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What To Do In MIssouri If You Suspect Your "Ex"
Isn't Spending Your Child Support Payments On The Kids

Cynthia M. Fox

A woman e-mailed me concerned that her ex-husband was spending the money she pays in child support for his personal goodies and not on their two kids, which her former husband has sole custody of. She wondered if there is anything she could do to force her husband to spend the money on the children.

She wrote as follows: "Everything I am hearing from my kids proves to me that he is not supporting my kids with the money I pay him each month. He has remodelled the kitchen and other parts of the house, bought 2 vehicles...meanwhile the car that my son is driving needs work and my ex refuses to have it repaired or repair it himself. My son has to pay his own insurance and clothing and other things that I am paying child support for."

"What does the parent with custody have to provide for child support? I know that I have to keep records that I paid him child support, but what does he have to prove? He doesn't even help my daughter get back and forth to college."

As it turns out, Missouri has a law that exactly addresses this woman's concern, Missouri Revised Statutes, Chapter 452, Section 452.342. It's short, easy to understand and to the point. It says that the person paying child support can go back to the court that issued their original support order and, "upon good cause shown", ask the court to order the custodial parent receiving the support to furnish the payer with a regular summary of expenses paid by the custodial parent on behalf of the child.

Sounds pretty straight-forward, doesn't it? And it is if this woman and any other person similarly situated pays heed to the words: "upon good cause shown". Historically judges are reluctant to force a custodial parent to provide receipts or other proof of how they manage their personal finances absent a complaint or other indication that the children are not being cared for.

If you want a judge to take this complaint seriously, you have to point to something more germane than the fact that the "ex" is a bit of a car collector. As the writer admits elsewhere in her e-mail, her former mate "has a well-paying job with full benefits" so no judge is going to be overly concerned about how this man spends his discretionary income, unless you can also show that the children are deprived.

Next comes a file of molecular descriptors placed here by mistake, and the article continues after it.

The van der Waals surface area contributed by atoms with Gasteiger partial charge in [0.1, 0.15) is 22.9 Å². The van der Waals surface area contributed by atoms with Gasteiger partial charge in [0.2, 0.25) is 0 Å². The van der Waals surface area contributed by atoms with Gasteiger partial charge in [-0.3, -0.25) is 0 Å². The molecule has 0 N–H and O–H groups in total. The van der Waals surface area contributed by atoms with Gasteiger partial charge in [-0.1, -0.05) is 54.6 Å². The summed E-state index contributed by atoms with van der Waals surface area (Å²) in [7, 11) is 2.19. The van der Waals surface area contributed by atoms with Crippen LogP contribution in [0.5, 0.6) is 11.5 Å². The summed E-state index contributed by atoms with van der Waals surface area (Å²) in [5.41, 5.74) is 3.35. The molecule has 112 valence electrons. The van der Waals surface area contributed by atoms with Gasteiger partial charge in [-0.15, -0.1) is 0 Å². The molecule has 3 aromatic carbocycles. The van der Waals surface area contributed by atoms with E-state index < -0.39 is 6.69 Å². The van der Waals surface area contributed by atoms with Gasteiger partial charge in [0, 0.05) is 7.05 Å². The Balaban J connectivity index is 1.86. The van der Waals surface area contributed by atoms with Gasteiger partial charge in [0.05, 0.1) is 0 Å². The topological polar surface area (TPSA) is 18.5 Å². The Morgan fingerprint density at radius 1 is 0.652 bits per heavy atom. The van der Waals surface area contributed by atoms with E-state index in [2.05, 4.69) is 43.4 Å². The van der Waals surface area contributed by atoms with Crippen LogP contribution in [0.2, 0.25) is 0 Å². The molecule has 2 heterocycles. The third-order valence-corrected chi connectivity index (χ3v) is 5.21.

The petition should point to instances where her kids' basic needs were not being met, such as this woman's allegations that her son has to pay for his own clothing and that the dad won't provide the daughter with transportation to school. If the judge comes to believe that the children are going without, while dad lives high on the hog, the judge has the authority to force the custodial parent to come back to court with a detailed and documented accounting what that parent spends and on whom. Plus, he can require that parent to provide those reports on a regular basis to the paying parent, such as every 3 months.

The key here for my e-mailer is to not come off to the judge as simply an embittered "ex" angry about having to pay support while also envious of the former mate's new life. Presenting a reasoned, well-documented motion with credible allegations of her kids needs not being met will likely get this woman the day in court she seeks.

For over 25 years Cynthia M. Fox has focused her practice in family law, with a particular emphasis on matters relating to the dissolution of marriage: divorce representation and mediation, child custody and child support. She is a native St. Louis and a graduate of the Washington University School of Law, Class of '73.

Cynthia M. Fox can be contacted by phone at (314)727-4880 or
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